The Civics Education Initiative is simple in concept. It requires high school students, as a condition for graduation, to pass a test on 100 basic facts of U.S. history and civics, from the United States Citizenship Civics Test – the test all new U.S. citizens must pass.
The Civics Education Initiative is a first step to ensure all students are taught basic civics about how our government works, and who we are as a nation…concepts every student must learn to be ready for active, engaged citizenship. Of the now more than 30 states who’ve established new Civics proficiency requirements, more than half have incorporated the citizenship test into their assessment practices; some use it as a standalone test, while others use parts of the exam, or have added more material to create customized tests.
The Civics Education Initiative was created with three goals in mind: first and foremost to bring attention to this “quiet crisis” and ensure students graduate with the tools they need to become informed and engaged citizens; second, to bring civics back into classrooms across America; lastly, that the Civics Education Initiative should be the first step in expanding civic awareness and learning for our students – we don’t want them to stop with just this one program, but for the Civics Education Initiative to serve as a foundation for a reawakening of civic learning and engagement.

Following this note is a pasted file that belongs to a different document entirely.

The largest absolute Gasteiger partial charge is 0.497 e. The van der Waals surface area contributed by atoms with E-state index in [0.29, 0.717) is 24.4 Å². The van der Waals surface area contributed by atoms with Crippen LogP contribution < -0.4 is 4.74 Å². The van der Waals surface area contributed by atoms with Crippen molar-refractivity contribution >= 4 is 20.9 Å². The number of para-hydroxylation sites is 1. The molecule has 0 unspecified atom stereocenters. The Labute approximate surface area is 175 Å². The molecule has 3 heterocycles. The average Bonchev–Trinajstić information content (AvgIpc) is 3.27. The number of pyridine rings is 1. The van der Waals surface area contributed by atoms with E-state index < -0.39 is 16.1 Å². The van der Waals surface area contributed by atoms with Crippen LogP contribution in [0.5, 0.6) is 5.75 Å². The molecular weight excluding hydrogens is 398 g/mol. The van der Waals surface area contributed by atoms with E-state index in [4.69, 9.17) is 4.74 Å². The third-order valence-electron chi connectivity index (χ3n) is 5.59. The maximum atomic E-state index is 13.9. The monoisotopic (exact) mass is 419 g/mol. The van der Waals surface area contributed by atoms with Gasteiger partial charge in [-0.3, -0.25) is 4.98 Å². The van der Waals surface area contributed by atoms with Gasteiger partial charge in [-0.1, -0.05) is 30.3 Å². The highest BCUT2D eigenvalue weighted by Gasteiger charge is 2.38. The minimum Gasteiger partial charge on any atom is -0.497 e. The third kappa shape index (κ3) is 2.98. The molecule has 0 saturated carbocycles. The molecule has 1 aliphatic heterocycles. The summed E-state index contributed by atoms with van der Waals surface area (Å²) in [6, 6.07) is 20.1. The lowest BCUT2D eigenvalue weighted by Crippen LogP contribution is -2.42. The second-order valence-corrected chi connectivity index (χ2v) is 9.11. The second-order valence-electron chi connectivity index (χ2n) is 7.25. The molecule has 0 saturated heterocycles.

Unfortunately today, too few students are learning basic civics. In Arizona and Oklahoma studies, for example, the vast majority of high school students failed the same basic civics test that 91% of those applying for U.S. citizenship passed. That’s why we need to pass the Civics Education Initiative in all 50 states.
If we want our political process more open and free, with a truly informed citizenry, our young people need to learn real-time civics and real history…that way they can take pride in our country based on the complexities, and the richness, and the real contradictions in the American story.
The people who favor this have widely differing political beliefs, but they share the belief that it is important for all Americans to know about the first principals of our constitutional government.
Let’s make this something that all Americans can get behind, because it’s about our country’s future, and our children’s knowledge of the past to lead them to the future that’s important.
Think of it: People from all over the world legally immigrating to the United States, many speaking different languages, are passing this basic American history and civics test – in English – while too few of our own students can.
The success of our republic depends on an informed and engaged citizenry